After misleading investors with a time line for tapering its unprecedented stimulus, the Federal Reserve now is stressing that any reduction in bond purchases will depend on the economic outlook -- and the message is sinking in.
Officials surprised traders and roiled markets across the globe on Sept. 18 by maintaining their $85 billion in monthly asset purchases. Investors had clung to Chairman Ben S. Bernanke’s May guidance that he might taper “in the next few meetings” of the policy-making Federal Open Market Committee, ignoring the weakest back-to-back months for payroll gains in a year and a jobless rate that was falling partly because workers were leaving the labor force.
The Fed since then has emphasized that changes are “not on a preset course” and hinge on the economy. The result: When unemployment dropped to a five-year low of 7 percent in November, the odds doubled that the central bank would begin tapering its bond buying this week, a Bloomberg survey showed.
“A lot of people, including myself, are now looking at the data and saying, ‘Okay, if that’s the way they want to go,’” said John Silvia, chief economist at Wells Fargo Securities LLC in Charlotte, North Carolina. Before September, “all of this talk about tapering without the context of the numbers threw the market off.”
Fed Vice Chairman Janet Yellen, the nominee to replace Bernanke as chairman, told the Senate Banking Committee Nov. 14 that communications are “challenging” because the central bank is in “unprecedented circumstances.”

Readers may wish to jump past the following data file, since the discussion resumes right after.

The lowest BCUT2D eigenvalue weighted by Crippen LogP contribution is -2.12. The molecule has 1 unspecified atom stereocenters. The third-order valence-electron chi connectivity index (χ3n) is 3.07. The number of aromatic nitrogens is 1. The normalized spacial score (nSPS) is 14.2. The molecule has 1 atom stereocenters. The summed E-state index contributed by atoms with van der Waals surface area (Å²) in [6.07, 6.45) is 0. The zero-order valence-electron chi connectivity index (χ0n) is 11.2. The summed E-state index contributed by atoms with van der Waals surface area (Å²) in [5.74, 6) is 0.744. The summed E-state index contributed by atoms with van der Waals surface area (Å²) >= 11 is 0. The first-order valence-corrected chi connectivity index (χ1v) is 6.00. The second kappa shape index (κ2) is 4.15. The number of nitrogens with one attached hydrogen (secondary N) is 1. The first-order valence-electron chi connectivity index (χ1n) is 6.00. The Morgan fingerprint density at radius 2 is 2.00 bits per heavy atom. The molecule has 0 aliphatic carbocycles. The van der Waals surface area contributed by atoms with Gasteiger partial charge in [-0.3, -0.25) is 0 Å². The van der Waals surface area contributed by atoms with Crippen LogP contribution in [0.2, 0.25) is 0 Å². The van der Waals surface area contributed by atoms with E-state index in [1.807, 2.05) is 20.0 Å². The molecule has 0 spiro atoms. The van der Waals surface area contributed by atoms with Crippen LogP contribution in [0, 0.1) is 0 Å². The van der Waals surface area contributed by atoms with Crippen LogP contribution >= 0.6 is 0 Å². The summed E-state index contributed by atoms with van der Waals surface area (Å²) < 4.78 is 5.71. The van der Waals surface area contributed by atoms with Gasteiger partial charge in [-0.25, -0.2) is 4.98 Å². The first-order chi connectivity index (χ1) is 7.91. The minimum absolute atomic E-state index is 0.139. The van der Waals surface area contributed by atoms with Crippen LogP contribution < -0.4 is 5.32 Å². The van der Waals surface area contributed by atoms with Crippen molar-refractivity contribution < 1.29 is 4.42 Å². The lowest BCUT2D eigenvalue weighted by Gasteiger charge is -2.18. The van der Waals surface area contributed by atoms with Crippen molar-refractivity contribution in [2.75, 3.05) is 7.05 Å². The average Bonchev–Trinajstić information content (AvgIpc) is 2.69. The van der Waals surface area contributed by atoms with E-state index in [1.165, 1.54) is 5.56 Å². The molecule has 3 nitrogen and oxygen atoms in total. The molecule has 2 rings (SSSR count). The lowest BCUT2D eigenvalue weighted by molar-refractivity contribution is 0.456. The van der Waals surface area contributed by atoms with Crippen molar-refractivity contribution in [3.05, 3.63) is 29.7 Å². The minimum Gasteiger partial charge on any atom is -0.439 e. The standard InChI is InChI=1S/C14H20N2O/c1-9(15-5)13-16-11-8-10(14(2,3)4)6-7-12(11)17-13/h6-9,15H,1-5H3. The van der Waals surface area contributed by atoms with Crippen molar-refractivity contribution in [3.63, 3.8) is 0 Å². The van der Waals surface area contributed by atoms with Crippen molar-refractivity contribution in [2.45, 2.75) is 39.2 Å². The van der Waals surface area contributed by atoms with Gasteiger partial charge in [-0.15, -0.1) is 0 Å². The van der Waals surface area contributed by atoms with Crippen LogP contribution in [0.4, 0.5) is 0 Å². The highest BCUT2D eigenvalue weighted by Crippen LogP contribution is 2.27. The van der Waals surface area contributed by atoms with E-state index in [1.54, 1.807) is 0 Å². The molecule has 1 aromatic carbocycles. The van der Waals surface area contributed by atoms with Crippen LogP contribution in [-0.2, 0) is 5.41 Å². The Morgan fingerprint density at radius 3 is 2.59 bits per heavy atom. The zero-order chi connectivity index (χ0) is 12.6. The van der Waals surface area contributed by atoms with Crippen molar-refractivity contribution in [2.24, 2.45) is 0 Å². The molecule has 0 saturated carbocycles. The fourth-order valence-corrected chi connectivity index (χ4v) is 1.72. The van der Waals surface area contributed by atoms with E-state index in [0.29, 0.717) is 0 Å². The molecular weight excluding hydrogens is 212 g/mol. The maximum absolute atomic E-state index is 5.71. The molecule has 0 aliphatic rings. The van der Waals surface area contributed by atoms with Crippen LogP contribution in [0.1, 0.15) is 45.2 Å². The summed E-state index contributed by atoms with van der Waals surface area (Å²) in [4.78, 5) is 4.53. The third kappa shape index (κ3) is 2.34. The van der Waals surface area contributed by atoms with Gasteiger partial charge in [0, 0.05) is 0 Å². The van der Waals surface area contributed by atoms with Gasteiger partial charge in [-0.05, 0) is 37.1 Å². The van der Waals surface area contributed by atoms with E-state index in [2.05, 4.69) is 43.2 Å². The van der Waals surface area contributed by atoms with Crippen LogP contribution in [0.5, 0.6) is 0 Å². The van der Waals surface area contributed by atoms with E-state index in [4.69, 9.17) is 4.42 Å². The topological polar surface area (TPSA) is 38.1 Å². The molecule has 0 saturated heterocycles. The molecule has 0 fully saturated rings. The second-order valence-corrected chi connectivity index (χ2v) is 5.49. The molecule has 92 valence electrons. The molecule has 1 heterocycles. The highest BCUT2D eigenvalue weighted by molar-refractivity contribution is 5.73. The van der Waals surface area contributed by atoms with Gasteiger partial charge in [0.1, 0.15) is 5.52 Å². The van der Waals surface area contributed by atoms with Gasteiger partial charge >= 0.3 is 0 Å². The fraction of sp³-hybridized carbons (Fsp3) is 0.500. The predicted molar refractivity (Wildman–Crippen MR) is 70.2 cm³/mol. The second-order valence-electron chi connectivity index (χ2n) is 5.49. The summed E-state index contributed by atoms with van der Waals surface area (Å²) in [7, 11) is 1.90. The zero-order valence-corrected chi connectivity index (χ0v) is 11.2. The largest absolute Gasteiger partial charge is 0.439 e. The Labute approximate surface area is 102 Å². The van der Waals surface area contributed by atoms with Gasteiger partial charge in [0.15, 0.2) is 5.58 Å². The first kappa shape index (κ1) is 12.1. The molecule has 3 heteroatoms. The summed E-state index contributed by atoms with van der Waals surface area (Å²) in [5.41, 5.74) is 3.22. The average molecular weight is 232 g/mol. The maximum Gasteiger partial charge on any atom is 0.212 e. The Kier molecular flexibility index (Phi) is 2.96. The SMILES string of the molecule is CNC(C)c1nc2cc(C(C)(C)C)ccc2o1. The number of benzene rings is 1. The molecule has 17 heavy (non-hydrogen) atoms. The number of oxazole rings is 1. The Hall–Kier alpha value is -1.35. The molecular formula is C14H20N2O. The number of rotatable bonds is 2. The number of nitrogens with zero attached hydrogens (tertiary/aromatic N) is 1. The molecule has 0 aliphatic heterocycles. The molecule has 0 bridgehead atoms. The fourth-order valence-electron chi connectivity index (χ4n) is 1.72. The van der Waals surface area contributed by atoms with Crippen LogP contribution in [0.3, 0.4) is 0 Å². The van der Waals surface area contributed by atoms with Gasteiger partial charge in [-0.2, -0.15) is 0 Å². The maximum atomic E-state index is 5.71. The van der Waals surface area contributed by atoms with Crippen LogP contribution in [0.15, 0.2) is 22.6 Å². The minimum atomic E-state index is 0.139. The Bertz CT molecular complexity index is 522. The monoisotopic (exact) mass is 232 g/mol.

“So, it is a work in progress, and sometimes miscommunication is possible,” she said at her confirmation hearing in Washington.
The Fed’s unexpected decision on Sept. 18 to refrain from changing its policy sent stocks to record highs and triggered the biggest rally in Treasuries since 2011. The yield on the benchmark 10-year note fell 16 basis points, or 0.16 percent, that day to 2.69 percent and continued to drop, reaching 2.5 percent on Oct. 23, according to Bloomberg Bond Trader prices.
With recent data showing continued improvement in the U.S. economy, yields have climbed, hitting 2.88 percent on Dec. 12 after a larger-than-forecast jump in U.S. retail sales for November. This followed a Dec. 6 Labor Department report that payrolls swelled by 203,000 after a revised 200,000 increase in October. The November gain exceeded the 185,000 median forecast of 89 economists surveyed by Bloomberg.
The week of the jobs numbers, the Bank of America Merrill Lynch MOVE index, a gauge of Treasuries volatility, reached 76.1, the highest since Oct. 11.